VACCINATIONS IN CATS
Cats frequently find themselves in places they shouldn’t be, exposing themselves to innumerable forms of danger. Quite often, the worst enemies are the unseen ones that take the form of harmful bacteria and viruses. The most effective way to protect your feline friends from them is through vaccination.
Despite the different views on vaccines, it is important to acknowledge the benefits of inoculation. Vaccines help to protect your cat from infectious bacteria and viruses by creating an immune response within their body. In addition to enhancing your pet’s immune system, vaccines have also prevented death and disease in a multitude of cats over the decades.
While the number and type of vaccines differ from cat to cat, it is recommended that all cats get vaccinated against Rabies, Panleukopenia (feline distemper), Feline calicivirus, and Feline viral rhinotracheitis. The vaccines for rhinotracheitis, calicivirus, and panleukopenia come combined in a single shot (FVRCP) and is also referred to as the “distemper shot”. Your veterinarian can help you determine what vaccines are needed for your pet depending on your cat’s health status, age and lifestyle, likelihood of exposure to a particular disease(s), and legal requirements.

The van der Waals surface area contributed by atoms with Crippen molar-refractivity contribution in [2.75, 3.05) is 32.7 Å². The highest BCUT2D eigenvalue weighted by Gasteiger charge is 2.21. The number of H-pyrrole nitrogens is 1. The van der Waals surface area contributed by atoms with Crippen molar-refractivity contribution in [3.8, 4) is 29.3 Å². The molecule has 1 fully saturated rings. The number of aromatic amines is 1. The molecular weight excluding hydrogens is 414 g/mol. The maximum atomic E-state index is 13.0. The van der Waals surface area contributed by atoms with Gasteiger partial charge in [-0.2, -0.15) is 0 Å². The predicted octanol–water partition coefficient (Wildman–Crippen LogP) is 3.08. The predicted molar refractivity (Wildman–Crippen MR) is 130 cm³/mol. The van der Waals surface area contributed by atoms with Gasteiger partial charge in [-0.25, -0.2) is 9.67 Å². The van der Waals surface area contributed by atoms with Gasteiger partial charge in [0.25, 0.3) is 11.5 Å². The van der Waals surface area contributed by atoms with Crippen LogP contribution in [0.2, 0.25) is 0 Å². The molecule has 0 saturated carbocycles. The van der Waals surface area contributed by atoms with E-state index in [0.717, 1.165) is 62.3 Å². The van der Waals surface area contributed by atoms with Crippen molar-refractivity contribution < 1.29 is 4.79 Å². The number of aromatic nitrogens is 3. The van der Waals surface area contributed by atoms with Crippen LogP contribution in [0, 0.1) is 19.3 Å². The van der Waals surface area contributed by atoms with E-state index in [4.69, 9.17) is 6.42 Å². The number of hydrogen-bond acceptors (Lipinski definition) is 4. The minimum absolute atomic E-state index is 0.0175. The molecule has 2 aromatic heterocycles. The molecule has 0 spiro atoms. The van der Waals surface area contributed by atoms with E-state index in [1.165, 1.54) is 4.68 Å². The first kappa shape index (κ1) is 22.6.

Kittens usually receive a series of vaccine shots every 3 to 4 weeks. They must get their first shot when they are 6 to 8 weeks old and the inoculation process continues until they are about 16 weeks old. Vaccinating adult cats depends on several factors including risk of exposure, duration of vaccine immunity, the chances of the cat passing on the disease to humans, etc. Your veterinarian can offer better guidance on vaccinating your cat.
It is a common misconception that indoor cats are exempt from the illnesses and infections that plague cats who spend more time out of doors. However, they can still come down with airborne diseases that travel through windows and doors. Besides, there is always the possibility of them sneaking out which can lead to exposure to certain diseases and infectious germs. This makes it all the more imperative to vaccinate your cat as per your veterinarian’s advice.
However, it is also important to note that no vaccine can offer your pet complete protection against disease-causing germs and pathogens. In addition to vaccinating them, you can protect your cat by monitoring their movements and keeping them away from infected cats.